How Good Companies Use Bankruptcy to Their Benefit
By now you're aware that American Airlines parent company AMR (NYS: AMR) filed for Chapter 11 protection. As the latest major U.S. carrier to file for bankruptcy protection, American faces significant challenges to keep its business flying. Let's look at rival carriers and how their respective restructuring plans helped them become more competitive after emerging from bankruptcy.
Before we delve in, it's important to understand that shareholders at the time of bankruptcy usually lose everything. Businesses operating under Chapter 11 protection will generally be delisted from major stock exchanges.
When these companies go public after bankruptcy, new stock is issued as part of their reorganization plan. It's essential to understand that the old stock and new stock usually have no relation, even if they share the same ticker symbol.
An industry trend
American joins competitors Delta (NYS: DAL) and United Airlines in seeking help from the bankruptcy courts. United filed for Chapter 11 protection in 2002, after the company was unable to secure a government loan guarantee to avoid bankruptcy.
At the time of filing, United's assets totaled $25.1 billion. In 2006, United emerged from what was the most expensive airline bankruptcy in history. The carrier was able to reduce its average annual costs by nearly $7 billion -- putting it back on the path to profitability. United parent UAL then merged with Continental in 2010 to become United Continental (NYS: UAL) .
Over the past 12 months, United Continental has reported more than $33 billion in revenue, with a profit of $653 million. Compare that to American's $23.6 billion in revenue, and bottom-line loss of $982 million. Clearly, American needs to become more cost competitive if it wants to survive in the long term.
Delta flies into bankruptcy
Delta Airlines filed in 2005. One of the largest airlines in terms of passengers carried, Delta's assets totaled $21.8 billion at the time of its filing.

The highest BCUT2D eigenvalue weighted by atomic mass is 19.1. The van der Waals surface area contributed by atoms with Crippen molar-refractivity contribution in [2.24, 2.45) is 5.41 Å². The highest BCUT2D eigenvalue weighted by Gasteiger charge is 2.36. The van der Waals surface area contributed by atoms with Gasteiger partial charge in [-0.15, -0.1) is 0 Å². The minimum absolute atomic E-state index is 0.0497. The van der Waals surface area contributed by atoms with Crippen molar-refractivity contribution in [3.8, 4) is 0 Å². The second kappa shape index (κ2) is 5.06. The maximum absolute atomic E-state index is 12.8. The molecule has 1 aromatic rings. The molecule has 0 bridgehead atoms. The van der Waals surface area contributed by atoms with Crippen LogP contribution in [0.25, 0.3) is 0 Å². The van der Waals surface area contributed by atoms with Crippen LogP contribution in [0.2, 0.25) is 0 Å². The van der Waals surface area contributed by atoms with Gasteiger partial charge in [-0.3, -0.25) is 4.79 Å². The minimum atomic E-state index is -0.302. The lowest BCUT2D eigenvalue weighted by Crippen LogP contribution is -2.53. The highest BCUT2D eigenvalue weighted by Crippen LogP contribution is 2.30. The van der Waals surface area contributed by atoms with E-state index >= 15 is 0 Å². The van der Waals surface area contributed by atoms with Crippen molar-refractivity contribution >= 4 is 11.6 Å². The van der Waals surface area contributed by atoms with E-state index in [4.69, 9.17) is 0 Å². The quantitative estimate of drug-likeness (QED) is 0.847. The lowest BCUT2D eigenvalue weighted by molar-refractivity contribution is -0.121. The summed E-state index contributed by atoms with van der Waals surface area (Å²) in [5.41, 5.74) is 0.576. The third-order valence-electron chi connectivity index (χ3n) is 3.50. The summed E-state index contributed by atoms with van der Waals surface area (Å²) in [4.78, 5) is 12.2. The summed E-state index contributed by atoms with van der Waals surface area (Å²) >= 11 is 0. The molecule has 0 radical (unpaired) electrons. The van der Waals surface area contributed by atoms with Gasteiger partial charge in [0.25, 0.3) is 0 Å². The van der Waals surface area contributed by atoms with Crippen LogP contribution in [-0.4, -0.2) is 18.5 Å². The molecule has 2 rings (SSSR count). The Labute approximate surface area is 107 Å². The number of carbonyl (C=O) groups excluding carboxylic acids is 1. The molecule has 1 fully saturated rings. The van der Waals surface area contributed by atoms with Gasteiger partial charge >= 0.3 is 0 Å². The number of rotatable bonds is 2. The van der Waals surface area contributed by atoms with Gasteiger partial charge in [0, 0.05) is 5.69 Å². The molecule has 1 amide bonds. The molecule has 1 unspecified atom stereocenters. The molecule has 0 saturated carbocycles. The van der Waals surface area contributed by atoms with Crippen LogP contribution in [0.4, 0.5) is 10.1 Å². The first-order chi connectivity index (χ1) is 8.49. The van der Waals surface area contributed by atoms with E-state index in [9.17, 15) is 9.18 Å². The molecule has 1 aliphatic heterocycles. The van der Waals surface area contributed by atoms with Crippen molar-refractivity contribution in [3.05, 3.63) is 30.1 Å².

Two years later, the American Airlines rival emerged from bankruptcy stronger and more profitable. By restructuring much of its $20.5 billion hole of debt, Delta was able to remove unprofitable routes, reduce its fleet of aircraft, and lower expenses -- eliminating about $2 billion in annual costs.
Additionally, by capitalizing on international routes with the highest profit potential, the carrier was able to successfully expand its global business. Delta now offers service to 351 destinations in 64 countries on six continents.
Clear for landing
In 2007, the airline emerged from bankruptcy having posted four straight quarters of profits. By the end of that year, Delta was able to reduce its net debt from $17 billion to $7.5 billion.
The airline left bankruptcy with $2.5 billion in exit financing from six leading banks including JPMorgan, Goldman Sachs, and Bank of America's Merrill Lynch. Delta used the financing to make payments for exiting bankruptcy and to boost its cash balance.
By taking these steps, Delta was able to lower costs and improve its capital structure -- issues that American Airlines hopes to tackle through the Chapter 11 process.
An unfair advantage
American Airline's costs have dramatically outgrown the costs of its rivals. Both Delta and United Airlines used the courts to reorganize their debt, while American was left at a disadvantage.
As American looks to restructure, the company could reduce its workforce and minimize travel on unprofitable routes -- similar to other airlines before it. However, it is business as usual for the airline, as operations remain on schedule heading into the holiday travel season.
Blue skies or a crash landing?
Luckily, the company had $4.1 billion in cash and short-term investments when it filed for protection. This cash hoard may help American retain more leverage during bankruptcy, as it won't have to rely as much on outside financing to keep its business flying.
The money is more than double the $1.5 billion Delta had when it filed in 2005, as well as the $800 million under United Airlines when it sought protection in 2002.
American hopes bankruptcy will help strengthen its balance sheet and build a foundation for long-term success. Tim Horton, the new CEO of AMR, has little doubt about the airline's eventual recovery. In fact, Horton confirmed a jet deal with Boeing (NYS: BA) and Airbus to deliver American's new narrow-body aircrafts.
But don't worry; the contracts for new planes are hardly a splurge. The jets come equipped with General Electric's (NYS: GE) new Leap X's engines, which should boost fuel efficiency by 15% -- ultimately cutting down fuel costs for the airline.
AMR faces significant challenges and tough competition going forward. However, it wouldn't be the first U.S. airline to exit bankruptcy as a stronger version of its former self. Click here to track AMR's journey to profitability with My Watchlist, a free Motley Fool service.
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At the time this article was published Fool contributor Tamara Rutter does not have a financial position in any of the companies mentioned in this column. Follow her on Twitter, where she uses the handle @TamaraRutter. The Motley Fool owns shares of Bank of America and JPMorgan Chase. Try any of our Foolish newsletter services free for 30 days. We Fools may not all hold the same opinions, but we all believe that considering a diverse range of insights makes us better investors. The Motley Fool has a disclosure policy.
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